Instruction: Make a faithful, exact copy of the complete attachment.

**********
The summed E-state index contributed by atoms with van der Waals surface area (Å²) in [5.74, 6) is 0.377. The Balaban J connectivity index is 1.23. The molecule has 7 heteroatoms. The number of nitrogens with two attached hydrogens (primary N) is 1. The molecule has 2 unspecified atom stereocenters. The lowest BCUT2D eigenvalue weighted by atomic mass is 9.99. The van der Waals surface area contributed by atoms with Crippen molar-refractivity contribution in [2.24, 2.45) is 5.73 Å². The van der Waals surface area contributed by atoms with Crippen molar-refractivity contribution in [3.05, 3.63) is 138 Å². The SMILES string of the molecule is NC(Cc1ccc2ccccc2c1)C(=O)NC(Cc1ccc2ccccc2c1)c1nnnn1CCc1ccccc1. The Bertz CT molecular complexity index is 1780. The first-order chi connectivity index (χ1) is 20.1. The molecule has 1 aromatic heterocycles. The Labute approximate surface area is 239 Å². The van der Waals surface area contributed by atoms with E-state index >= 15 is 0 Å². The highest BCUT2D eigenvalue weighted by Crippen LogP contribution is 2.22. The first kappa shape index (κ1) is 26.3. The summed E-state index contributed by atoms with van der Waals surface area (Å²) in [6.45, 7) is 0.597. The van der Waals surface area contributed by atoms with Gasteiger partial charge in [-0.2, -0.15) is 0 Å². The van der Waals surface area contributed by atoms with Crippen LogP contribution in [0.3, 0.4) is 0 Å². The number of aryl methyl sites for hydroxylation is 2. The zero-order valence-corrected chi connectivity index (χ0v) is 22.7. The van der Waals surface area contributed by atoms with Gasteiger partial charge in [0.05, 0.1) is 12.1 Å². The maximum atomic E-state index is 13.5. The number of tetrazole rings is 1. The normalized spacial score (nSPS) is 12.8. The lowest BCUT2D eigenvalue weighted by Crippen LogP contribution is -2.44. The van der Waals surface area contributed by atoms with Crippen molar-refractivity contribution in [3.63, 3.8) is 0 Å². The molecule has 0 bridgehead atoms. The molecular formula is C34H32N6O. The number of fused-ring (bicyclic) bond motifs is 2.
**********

The summed E-state index contributed by atoms with van der Waals surface area (Å²) in [5.74, 6) is 0.377. The Balaban J connectivity index is 1.23. The molecule has 7 heteroatoms. The number of nitrogens with two attached hydrogens (primary N) is 1. The molecule has 2 unspecified atom stereocenters. The lowest BCUT2D eigenvalue weighted by atomic mass is 9.99. The van der Waals surface area contributed by atoms with Crippen molar-refractivity contribution in [2.24, 2.45) is 5.73 Å². The van der Waals surface area contributed by atoms with Crippen molar-refractivity contribution in [3.05, 3.63) is 138 Å². The SMILES string of the molecule is NC(Cc1ccc2ccccc2c1)C(=O)NC(Cc1ccc2ccccc2c1)c1nnnn1CCc1ccccc1. The Bertz CT molecular complexity index is 1780. The first-order chi connectivity index (χ1) is 20.1. The molecule has 1 aromatic heterocycles. The Labute approximate surface area is 239 Å². The van der Waals surface area contributed by atoms with E-state index >= 15 is 0 Å². The highest BCUT2D eigenvalue weighted by Crippen LogP contribution is 2.22. The first kappa shape index (κ1) is 26.3. The summed E-state index contributed by atoms with van der Waals surface area (Å²) in [6.45, 7) is 0.597. The van der Waals surface area contributed by atoms with Gasteiger partial charge in [-0.2, -0.15) is 0 Å². The van der Waals surface area contributed by atoms with Crippen LogP contribution in [0.3, 0.4) is 0 Å². The number of aryl methyl sites for hydroxylation is 2. The zero-order valence-corrected chi connectivity index (χ0v) is 22.7. The van der Waals surface area contributed by atoms with Gasteiger partial charge in [0.05, 0.1) is 12.1 Å². The maximum atomic E-state index is 13.5. The number of tetrazole rings is 1. The normalized spacial score (nSPS) is 12.8. The lowest BCUT2D eigenvalue weighted by Crippen LogP contribution is -2.44. The van der Waals surface area contributed by atoms with Crippen molar-refractivity contribution in [3.63, 3.8) is 0 Å². The molecule has 0 bridgehead atoms. The molecular formula is C34H32N6O. The number of fused-ring (bicyclic) bond motifs is 2.